Needs Assessment.51
In addition to the residential programs, the Sexual Behavior Treatment Remedial Plan
provides for DJJ to implement an “outpatient” program for youth with less severe sexual
behavior issues. But, while the remedial plan requires that youth be placed in programs
according to their assessed needs, it does not reference sexual behavior treatment for youth
with co-morbid conditions who are currently being treated in DJJ’s mental health treatment
units. There has, therefore, been some confusion as to whether the youth who need (and may
be Board ordered to receive) sexual behavior treatment but who are not in one of the
residential programs are receiving such treatment. 52


See, Appendix D, p. 9.
Id., p. 10.
Email from Dr. Schwartz to the Special Master, March 26, 2006.
On January 8, 2006, the Special Master interviewed youth at a Preston ITP whose clinicians had told them
that their sexual behavior treatment in the ITP might not count towards their Board requirements because it was
not part of the formal sexual behavior treatment program. A DJJ administrator later confirmed that clinicians in
mental health programs treated provided sexual behavior treatment to youth who required it, albeit, entirely
independently of the sexual behavior treatment program. She said that the treatment would count as meeting the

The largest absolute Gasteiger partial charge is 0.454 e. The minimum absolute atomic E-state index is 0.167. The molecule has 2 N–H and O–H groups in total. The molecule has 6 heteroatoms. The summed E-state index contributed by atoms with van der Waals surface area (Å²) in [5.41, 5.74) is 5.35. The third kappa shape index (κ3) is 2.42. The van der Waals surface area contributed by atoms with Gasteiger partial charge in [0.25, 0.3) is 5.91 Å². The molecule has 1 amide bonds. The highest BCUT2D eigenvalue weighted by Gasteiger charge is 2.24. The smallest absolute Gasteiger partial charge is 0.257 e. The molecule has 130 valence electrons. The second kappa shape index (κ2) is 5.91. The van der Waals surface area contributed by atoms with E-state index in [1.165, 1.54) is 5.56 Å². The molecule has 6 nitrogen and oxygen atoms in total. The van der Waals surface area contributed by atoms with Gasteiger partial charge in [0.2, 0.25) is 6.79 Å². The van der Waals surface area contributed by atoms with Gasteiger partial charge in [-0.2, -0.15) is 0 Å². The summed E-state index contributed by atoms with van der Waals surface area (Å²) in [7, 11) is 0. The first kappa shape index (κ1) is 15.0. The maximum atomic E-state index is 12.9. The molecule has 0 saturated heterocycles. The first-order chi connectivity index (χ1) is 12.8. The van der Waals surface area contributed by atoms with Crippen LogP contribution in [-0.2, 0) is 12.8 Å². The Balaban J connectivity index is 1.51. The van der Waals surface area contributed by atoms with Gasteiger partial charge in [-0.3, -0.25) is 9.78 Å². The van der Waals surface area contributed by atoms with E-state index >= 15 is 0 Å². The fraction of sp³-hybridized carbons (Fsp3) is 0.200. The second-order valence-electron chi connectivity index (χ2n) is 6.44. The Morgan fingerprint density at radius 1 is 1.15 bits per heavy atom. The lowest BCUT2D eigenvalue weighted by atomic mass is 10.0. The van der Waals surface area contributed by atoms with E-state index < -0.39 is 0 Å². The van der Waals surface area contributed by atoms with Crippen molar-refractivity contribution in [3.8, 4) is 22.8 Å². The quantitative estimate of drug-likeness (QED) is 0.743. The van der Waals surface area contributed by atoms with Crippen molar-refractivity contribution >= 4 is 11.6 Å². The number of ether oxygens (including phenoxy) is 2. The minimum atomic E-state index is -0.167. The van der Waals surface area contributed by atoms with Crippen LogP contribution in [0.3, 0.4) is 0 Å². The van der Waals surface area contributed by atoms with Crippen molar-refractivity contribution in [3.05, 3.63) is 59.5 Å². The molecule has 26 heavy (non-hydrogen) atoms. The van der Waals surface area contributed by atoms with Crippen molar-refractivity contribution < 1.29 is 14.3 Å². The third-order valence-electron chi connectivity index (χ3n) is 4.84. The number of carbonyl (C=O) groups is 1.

youths’ Board requirements.

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At present, the clinicians providing sexual behavior treatment to youth in mental
health treatment housing units have no connection with the developing sexual behavior
treatment program. “Outpatient” sexual behavior treatment has yet to be defined or designed.
Further, consistent with the observations and recommendations of other experts, Dr. Schwartz
notes the need for institutional schedules for treatment and other program activities to ensure
that prescribed treatment activities are not supplanted, shortened or disrupted.53
Dr. Schwartz also found that many of the sexual behavior treatment clinicians,
counselors and parole agents are not aware of the aftercare programs available in the
community for paroled and discharged youth. Yet, as Dr. Schwartz and a number of the other
experts have noted, a program for institutional treatment that is not coordinated with the
available aftercare programs is of little or no value.54
The Consent Decree expert in physical and programmatic access for youth with
disabilities, Logan Hopper, conducted compliance audits at all DJJ facilities between
September 2005 and April 2006. His “Wards with Disabilities Program Remedial Plan
Auditor’s Report” is attached as Appendix E. The first two pages summarize his compliance
findings approximately one-year after DJJ filed the Wards with Disabilities Remedial Plan
(“disabilities remedial plan”). The body of the report provides specific facility-by-facility
assessments for each item audited. He provided the Special Master, and the Special Master
provided the parties, with the individual facility audits as they were completed.


See, Appendix D, pp. 8-9.
See, Appendix D, p. 6, 10; email and telephone communications from Dr. Schwartz to the Special Master
May 2005, March and April 2006.


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DJJ has made significant progress in the year since the disabilities remedial plan was